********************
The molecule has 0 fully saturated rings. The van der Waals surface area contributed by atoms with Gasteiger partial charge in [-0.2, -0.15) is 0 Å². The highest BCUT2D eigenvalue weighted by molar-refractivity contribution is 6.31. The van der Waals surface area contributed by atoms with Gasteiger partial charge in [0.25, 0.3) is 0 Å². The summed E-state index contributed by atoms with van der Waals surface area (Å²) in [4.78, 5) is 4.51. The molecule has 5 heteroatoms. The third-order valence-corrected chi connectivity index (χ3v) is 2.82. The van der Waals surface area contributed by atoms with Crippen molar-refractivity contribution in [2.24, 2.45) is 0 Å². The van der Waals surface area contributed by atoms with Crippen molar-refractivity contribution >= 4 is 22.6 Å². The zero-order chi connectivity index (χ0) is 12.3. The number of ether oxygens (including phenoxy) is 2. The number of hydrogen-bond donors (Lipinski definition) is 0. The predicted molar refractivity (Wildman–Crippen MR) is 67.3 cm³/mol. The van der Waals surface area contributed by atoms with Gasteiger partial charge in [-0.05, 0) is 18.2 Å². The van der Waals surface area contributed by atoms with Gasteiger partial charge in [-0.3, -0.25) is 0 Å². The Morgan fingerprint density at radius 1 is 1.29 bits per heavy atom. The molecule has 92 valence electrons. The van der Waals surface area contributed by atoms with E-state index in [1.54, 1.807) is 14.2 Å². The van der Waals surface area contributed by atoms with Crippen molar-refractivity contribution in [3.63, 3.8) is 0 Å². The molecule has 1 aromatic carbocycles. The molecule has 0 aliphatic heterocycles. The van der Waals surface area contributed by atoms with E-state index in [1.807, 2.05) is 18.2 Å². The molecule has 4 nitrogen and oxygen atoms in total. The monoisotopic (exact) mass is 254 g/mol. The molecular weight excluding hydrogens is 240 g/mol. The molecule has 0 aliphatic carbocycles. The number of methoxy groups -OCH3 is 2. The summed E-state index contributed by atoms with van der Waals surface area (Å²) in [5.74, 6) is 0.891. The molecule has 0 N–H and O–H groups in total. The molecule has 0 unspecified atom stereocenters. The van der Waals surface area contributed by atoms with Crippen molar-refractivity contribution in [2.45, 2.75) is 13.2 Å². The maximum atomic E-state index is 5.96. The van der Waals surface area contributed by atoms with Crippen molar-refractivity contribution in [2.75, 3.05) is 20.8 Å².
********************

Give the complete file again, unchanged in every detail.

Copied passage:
The molecule has 0 fully saturated rings. The van der Waals surface area contributed by atoms with Gasteiger partial charge in [-0.2, -0.15) is 0 Å². The highest BCUT2D eigenvalue weighted by molar-refractivity contribution is 6.31. The van der Waals surface area contributed by atoms with Gasteiger partial charge in [0.25, 0.3) is 0 Å². The summed E-state index contributed by atoms with van der Waals surface area (Å²) in [4.78, 5) is 4.51. The molecule has 5 heteroatoms. The third-order valence-corrected chi connectivity index (χ3v) is 2.82. The van der Waals surface area contributed by atoms with Crippen molar-refractivity contribution in [2.24, 2.45) is 0 Å². The van der Waals surface area contributed by atoms with Crippen molar-refractivity contribution >= 4 is 22.6 Å². The zero-order chi connectivity index (χ0) is 12.3. The number of ether oxygens (including phenoxy) is 2. The number of hydrogen-bond donors (Lipinski definition) is 0. The predicted molar refractivity (Wildman–Crippen MR) is 67.3 cm³/mol. The van der Waals surface area contributed by atoms with Gasteiger partial charge in [-0.05, 0) is 18.2 Å². The van der Waals surface area contributed by atoms with Gasteiger partial charge in [-0.3, -0.25) is 0 Å². The Morgan fingerprint density at radius 1 is 1.29 bits per heavy atom. The molecule has 92 valence electrons. The van der Waals surface area contributed by atoms with E-state index in [1.54, 1.807) is 14.2 Å². The van der Waals surface area contributed by atoms with Crippen molar-refractivity contribution in [3.63, 3.8) is 0 Å². The molecule has 1 aromatic carbocycles. The molecule has 0 aliphatic heterocycles. The van der Waals surface area contributed by atoms with E-state index in [1.807, 2.05) is 18.2 Å². The molecule has 4 nitrogen and oxygen atoms in total. The monoisotopic (exact) mass is 254 g/mol. The molecular weight excluding hydrogens is 240 g/mol. The molecule has 0 aliphatic carbocycles. The number of methoxy groups -OCH3 is 2. The summed E-state index contributed by atoms with van der Waals surface area (Å²) in [5.74, 6) is 0.891. The molecule has 0 N–H and O–H groups in total. The molecule has 0 unspecified atom stereocenters. The van der Waals surface area contributed by atoms with Crippen molar-refractivity contribution in [2.45, 2.75) is 13.2 Å². The maximum atomic E-state index is 5.96. The van der Waals surface area contributed by atoms with Crippen molar-refractivity contribution in [2.75, 3.05) is 20.8 Å².